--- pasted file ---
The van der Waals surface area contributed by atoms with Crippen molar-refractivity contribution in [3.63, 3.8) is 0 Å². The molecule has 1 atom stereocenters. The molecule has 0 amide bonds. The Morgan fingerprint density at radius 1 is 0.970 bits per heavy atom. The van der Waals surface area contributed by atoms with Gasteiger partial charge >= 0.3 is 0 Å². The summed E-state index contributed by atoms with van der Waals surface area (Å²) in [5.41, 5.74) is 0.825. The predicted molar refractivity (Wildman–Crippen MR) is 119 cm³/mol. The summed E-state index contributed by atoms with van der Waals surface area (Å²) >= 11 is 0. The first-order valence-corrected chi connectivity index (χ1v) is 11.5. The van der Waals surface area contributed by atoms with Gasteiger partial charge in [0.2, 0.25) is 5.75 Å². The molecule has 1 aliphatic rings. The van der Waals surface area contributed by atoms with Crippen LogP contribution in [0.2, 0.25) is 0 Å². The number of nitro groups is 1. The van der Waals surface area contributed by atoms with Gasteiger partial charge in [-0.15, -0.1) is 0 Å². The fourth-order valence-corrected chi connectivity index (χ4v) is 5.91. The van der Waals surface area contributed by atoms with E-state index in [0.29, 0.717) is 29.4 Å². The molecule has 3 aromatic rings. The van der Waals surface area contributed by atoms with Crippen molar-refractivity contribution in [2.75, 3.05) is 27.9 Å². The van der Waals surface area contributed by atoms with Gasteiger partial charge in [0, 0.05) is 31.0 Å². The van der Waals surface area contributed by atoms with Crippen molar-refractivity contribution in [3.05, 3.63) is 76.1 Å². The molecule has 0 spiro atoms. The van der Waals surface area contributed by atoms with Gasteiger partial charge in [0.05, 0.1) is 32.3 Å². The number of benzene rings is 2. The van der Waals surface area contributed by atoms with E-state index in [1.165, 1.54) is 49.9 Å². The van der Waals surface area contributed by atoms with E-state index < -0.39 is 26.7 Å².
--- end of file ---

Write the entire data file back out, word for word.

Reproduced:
The van der Waals surface area contributed by atoms with Crippen molar-refractivity contribution in [3.63, 3.8) is 0 Å². The molecule has 1 atom stereocenters. The molecule has 0 amide bonds. The Morgan fingerprint density at radius 1 is 0.970 bits per heavy atom. The van der Waals surface area contributed by atoms with Gasteiger partial charge >= 0.3 is 0 Å². The summed E-state index contributed by atoms with van der Waals surface area (Å²) in [5.41, 5.74) is 0.825. The predicted molar refractivity (Wildman–Crippen MR) is 119 cm³/mol. The summed E-state index contributed by atoms with van der Waals surface area (Å²) >= 11 is 0. The first-order valence-corrected chi connectivity index (χ1v) is 11.5. The van der Waals surface area contributed by atoms with Gasteiger partial charge in [0.2, 0.25) is 5.75 Å². The molecule has 1 aliphatic rings. The van der Waals surface area contributed by atoms with Crippen LogP contribution in [0.2, 0.25) is 0 Å². The number of nitro groups is 1. The van der Waals surface area contributed by atoms with Gasteiger partial charge in [-0.15, -0.1) is 0 Å². The fourth-order valence-corrected chi connectivity index (χ4v) is 5.91. The van der Waals surface area contributed by atoms with E-state index in [0.29, 0.717) is 29.4 Å². The molecule has 3 aromatic rings. The van der Waals surface area contributed by atoms with Crippen molar-refractivity contribution in [2.75, 3.05) is 27.9 Å². The van der Waals surface area contributed by atoms with Gasteiger partial charge in [0, 0.05) is 31.0 Å². The van der Waals surface area contributed by atoms with Crippen molar-refractivity contribution in [3.05, 3.63) is 76.1 Å². The molecule has 0 spiro atoms. The van der Waals surface area contributed by atoms with Gasteiger partial charge in [0.05, 0.1) is 32.3 Å². The number of benzene rings is 2. The van der Waals surface area contributed by atoms with E-state index in [1.165, 1.54) is 49.9 Å². The van der Waals surface area contributed by atoms with E-state index < -0.39 is 26.7 Å².